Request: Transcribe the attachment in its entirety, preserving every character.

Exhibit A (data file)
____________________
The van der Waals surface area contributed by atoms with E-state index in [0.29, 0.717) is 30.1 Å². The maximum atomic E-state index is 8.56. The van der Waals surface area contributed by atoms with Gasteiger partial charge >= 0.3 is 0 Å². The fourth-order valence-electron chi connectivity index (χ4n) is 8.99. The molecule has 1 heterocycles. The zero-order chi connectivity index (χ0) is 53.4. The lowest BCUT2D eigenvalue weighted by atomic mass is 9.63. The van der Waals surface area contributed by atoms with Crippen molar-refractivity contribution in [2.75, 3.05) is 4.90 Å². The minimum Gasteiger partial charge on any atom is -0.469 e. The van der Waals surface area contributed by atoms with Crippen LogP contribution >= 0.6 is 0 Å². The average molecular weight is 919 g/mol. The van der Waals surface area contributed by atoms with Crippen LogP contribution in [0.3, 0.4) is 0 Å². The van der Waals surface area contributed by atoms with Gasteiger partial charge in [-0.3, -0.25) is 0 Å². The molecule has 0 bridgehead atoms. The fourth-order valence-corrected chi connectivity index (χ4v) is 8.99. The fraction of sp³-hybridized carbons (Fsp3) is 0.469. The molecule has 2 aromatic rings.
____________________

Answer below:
The van der Waals surface area contributed by atoms with E-state index in [0.29, 0.717) is 30.1 Å². The maximum atomic E-state index is 8.56. The van der Waals surface area contributed by atoms with Gasteiger partial charge >= 0.3 is 0 Å². The fourth-order valence-electron chi connectivity index (χ4n) is 8.99. The molecule has 1 heterocycles. The zero-order chi connectivity index (χ0) is 53.4. The lowest BCUT2D eigenvalue weighted by atomic mass is 9.63. The van der Waals surface area contributed by atoms with Crippen molar-refractivity contribution in [2.75, 3.05) is 4.90 Å². The minimum Gasteiger partial charge on any atom is -0.469 e. The van der Waals surface area contributed by atoms with Crippen LogP contribution >= 0.6 is 0 Å². The average molecular weight is 919 g/mol. The van der Waals surface area contributed by atoms with Crippen LogP contribution in [0.3, 0.4) is 0 Å². The van der Waals surface area contributed by atoms with Gasteiger partial charge in [-0.3, -0.25) is 0 Å². The molecule has 0 bridgehead atoms. The fourth-order valence-corrected chi connectivity index (χ4v) is 8.99. The fraction of sp³-hybridized carbons (Fsp3) is 0.469. The molecule has 2 aromatic rings.